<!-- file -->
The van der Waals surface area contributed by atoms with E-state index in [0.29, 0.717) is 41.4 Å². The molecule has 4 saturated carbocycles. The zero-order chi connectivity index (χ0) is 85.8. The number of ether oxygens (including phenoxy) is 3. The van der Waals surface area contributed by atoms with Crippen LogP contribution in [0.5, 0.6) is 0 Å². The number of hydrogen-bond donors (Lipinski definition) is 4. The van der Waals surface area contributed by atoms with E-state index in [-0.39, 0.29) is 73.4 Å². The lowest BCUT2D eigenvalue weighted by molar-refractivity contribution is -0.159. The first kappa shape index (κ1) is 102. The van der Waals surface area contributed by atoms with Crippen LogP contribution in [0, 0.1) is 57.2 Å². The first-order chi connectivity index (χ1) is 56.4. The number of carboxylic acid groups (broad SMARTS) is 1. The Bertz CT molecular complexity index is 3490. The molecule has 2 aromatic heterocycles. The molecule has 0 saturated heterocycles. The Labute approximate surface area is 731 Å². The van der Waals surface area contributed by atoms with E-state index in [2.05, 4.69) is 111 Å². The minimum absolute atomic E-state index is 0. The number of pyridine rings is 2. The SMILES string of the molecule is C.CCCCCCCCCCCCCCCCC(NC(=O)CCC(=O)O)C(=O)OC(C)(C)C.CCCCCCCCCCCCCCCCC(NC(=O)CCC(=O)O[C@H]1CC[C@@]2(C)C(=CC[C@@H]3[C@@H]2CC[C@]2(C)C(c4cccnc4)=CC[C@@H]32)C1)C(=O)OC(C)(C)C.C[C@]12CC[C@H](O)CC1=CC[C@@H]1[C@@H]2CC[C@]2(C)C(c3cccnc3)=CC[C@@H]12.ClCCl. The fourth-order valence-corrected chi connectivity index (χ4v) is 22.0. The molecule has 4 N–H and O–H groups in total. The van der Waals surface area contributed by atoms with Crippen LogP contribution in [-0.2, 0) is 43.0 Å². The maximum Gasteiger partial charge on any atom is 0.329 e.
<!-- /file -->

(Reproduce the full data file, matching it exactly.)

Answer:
The van der Waals surface area contributed by atoms with E-state index in [0.29, 0.717) is 41.4 Å². The molecule has 4 saturated carbocycles. The zero-order chi connectivity index (χ0) is 85.8. The number of ether oxygens (including phenoxy) is 3. The van der Waals surface area contributed by atoms with Crippen LogP contribution in [0.5, 0.6) is 0 Å². The number of hydrogen-bond donors (Lipinski definition) is 4. The van der Waals surface area contributed by atoms with E-state index in [-0.39, 0.29) is 73.4 Å². The lowest BCUT2D eigenvalue weighted by molar-refractivity contribution is -0.159. The first kappa shape index (κ1) is 102. The van der Waals surface area contributed by atoms with Crippen LogP contribution in [0, 0.1) is 57.2 Å². The first-order chi connectivity index (χ1) is 56.4. The number of carboxylic acid groups (broad SMARTS) is 1. The Bertz CT molecular complexity index is 3490. The molecule has 2 aromatic heterocycles. The molecule has 0 saturated heterocycles. The Labute approximate surface area is 731 Å². The van der Waals surface area contributed by atoms with E-state index in [2.05, 4.69) is 111 Å². The minimum absolute atomic E-state index is 0. The number of pyridine rings is 2. The SMILES string of the molecule is C.CCCCCCCCCCCCCCCCC(NC(=O)CCC(=O)O)C(=O)OC(C)(C)C.CCCCCCCCCCCCCCCCC(NC(=O)CCC(=O)O[C@H]1CC[C@@]2(C)C(=CC[C@@H]3[C@@H]2CC[C@]2(C)C(c4cccnc4)=CC[C@@H]32)C1)C(=O)OC(C)(C)C.C[C@]12CC[C@H](O)CC1=CC[C@@H]1[C@@H]2CC[C@]2(C)C(c3cccnc3)=CC[C@@H]12.ClCCl. The fourth-order valence-corrected chi connectivity index (χ4v) is 22.0. The molecule has 4 N–H and O–H groups in total. The van der Waals surface area contributed by atoms with Crippen LogP contribution in [-0.2, 0) is 43.0 Å². The maximum Gasteiger partial charge on any atom is 0.329 e.